You might say that, to your water softener, brine is the elixir of life – that perfect balance of water and salt that allows your appliance to transform hard water into soft. So, if your water softener is not using salt, or it’s using too much, things won’t go well. There are a number of possible reasons your water softener might not be using the right amount of salt, and fortunately, most are easy to fix. Here are some common problems related to salt, along with our tips on how to correct them.
Category: Water Problems
Have you noticed your water softener isn’t working as efficiently as it used to? Look inside. If you see a crusty salt buildup in the brine tank, that’s a salt bridge and it’s a common issue. Fortunately, there’s a fix for that, and you can easily do it yourself! Especially when the humidity is high (hello, Minnesota summer!) or if there is too much salt in your brine tank, salt pellets will stick together, forming a solid crust that creates an empty space between the salt and the water in the bottom of the tank. Now the water softener
If you’re in the market for a water softener, you know the right system will greatly improve water quality throughout your household. The more you know about your options before you buy, the better the investment you will make. It pays, in every sense of the word, to ask a pro. They can answer water treatment questions you might not have thought to ask.
There are a number of different water treatment processes you can use to remove unwanted chemicals. Here in Minnesota, one of the most common chemicals we want to get rid of is iron. One way to do that is by using an iron filter. Let’s look at how iron filters work and how that process impacts the quality of our water.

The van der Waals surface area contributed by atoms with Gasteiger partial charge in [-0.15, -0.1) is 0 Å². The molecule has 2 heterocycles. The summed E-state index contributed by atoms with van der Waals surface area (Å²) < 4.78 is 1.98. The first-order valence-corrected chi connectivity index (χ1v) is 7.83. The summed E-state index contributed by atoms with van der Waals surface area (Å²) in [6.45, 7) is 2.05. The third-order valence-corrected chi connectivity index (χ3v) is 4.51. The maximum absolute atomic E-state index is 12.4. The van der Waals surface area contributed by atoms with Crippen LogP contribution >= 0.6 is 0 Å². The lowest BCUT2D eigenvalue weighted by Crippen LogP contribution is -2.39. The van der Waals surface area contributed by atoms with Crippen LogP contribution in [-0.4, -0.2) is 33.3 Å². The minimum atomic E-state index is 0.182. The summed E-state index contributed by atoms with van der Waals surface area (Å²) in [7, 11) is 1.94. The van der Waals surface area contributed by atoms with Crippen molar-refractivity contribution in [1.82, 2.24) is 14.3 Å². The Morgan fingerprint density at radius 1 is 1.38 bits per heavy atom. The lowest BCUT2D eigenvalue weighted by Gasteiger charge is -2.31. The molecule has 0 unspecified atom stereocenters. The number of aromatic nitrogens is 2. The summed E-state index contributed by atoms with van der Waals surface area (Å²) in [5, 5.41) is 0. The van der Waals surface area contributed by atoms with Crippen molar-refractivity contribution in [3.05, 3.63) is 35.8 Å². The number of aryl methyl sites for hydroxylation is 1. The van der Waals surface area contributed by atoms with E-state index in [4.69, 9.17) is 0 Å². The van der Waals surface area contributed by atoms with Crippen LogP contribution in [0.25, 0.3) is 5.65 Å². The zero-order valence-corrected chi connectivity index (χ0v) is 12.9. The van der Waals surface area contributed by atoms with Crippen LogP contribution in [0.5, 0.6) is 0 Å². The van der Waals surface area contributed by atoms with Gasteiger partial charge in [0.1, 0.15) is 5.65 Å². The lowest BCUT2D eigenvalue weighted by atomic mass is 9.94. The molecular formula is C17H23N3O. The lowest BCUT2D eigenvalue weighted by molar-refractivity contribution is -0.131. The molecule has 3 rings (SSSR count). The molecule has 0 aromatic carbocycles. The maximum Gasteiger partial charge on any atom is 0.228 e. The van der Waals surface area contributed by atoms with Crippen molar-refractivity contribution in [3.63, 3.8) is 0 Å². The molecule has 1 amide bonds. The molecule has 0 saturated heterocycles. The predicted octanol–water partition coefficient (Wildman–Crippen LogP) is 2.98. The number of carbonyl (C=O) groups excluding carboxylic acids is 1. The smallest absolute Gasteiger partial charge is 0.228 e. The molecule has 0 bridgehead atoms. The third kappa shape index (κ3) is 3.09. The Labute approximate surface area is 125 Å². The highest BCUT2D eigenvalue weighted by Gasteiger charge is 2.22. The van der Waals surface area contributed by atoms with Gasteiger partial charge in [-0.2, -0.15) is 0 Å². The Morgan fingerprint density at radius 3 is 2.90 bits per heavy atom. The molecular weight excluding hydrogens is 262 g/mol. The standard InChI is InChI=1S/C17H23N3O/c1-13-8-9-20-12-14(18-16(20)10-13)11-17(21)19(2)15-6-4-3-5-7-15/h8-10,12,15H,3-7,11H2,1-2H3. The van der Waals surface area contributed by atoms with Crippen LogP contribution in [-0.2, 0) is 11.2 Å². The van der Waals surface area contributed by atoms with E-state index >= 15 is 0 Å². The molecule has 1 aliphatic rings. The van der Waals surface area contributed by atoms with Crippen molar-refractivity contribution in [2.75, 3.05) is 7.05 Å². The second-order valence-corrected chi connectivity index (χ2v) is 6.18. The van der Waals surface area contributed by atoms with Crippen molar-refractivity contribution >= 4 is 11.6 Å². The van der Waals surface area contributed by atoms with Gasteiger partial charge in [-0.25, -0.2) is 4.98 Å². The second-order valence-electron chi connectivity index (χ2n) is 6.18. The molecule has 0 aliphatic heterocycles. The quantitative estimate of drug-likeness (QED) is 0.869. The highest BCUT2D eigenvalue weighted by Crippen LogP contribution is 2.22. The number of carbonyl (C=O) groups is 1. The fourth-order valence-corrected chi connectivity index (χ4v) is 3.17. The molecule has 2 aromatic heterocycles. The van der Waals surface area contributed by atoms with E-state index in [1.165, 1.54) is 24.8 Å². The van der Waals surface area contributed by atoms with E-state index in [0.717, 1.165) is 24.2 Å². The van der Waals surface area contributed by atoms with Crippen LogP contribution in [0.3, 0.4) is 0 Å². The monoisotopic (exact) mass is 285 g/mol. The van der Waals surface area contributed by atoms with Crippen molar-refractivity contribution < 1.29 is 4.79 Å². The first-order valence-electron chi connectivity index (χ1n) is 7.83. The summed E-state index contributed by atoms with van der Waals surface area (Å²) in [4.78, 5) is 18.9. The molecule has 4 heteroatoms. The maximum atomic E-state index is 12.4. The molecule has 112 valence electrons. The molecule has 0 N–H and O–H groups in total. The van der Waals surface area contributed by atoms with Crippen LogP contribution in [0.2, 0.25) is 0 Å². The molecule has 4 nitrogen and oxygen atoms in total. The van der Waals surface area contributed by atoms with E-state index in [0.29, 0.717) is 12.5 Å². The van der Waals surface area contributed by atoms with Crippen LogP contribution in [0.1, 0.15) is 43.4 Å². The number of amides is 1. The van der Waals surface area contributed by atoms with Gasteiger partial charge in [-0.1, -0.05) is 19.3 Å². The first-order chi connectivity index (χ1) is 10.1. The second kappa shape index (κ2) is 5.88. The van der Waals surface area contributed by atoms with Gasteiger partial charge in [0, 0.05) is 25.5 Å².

Ugh! One of the disadvantages of having hard water is limescale buildup in your sinks, toilets, tubs, faucets and in places you can’t see. It’s more than ugly. Limescale can reduce the efficiency of your appliances, so they don’t perform well and they wear out faster. It can even peel the chrome off faucets and clog your plumbing. Fortunately, there are some simple limescale removal options to fix this unattractive situation.
Did you know the beginning of personal hygiene dates back to prehistoric times? In fact, the earliest humans understood that water, from the lakes and rivers they lived near, had the ability to clean things, or at least rinse mud off their hands. Realizing they needed more than just water to truly clean themselves, people began making soap as early as 2800 B.C. With the creation of soap came the problems we still face today, soap scum. It’s a problem that dates back nearly 5,000 years. Although you use soap to clean your hands and body today, you likely don’t
Have you noticed your shampoo doesn’t lather in the shower, your skin tends to always be itchy, and there’s soap scum buildup in the bathtub? These are all signs you may have hard water. It’s definitely annoying, and here in Minnesota, it’s a common problem. But, if you know how to test for hard water, you can identify the issue once and for all and start looking for ways to resolve it.
Have you noticed a rancid smell coming from the water in your home but you’re not sure what’s causing it? It’s likely hydrogen sulfide. Fortunately, it’s not bad for you, it just doesn’t smell very good. In fact, your water smells like rotten eggs. Pee-yew, indeed. Whether the problem exists all the time or only when you first turn on the water, you want it gone! We’ll explain what’s causing unpleasant smell and ways to improve your water.
You may have heard of nitrates in drinking water, but may not know what they are or how they affect your home’s water quality. Nitrates are nitrogen-oxygen chemical units that combine with various organic and inorganic compounds. According to the EPA, ingestion of nitrites – the conversion of nitrates taken into the body – above maximum contaminant levels by infants under six months of age can have severe health effects.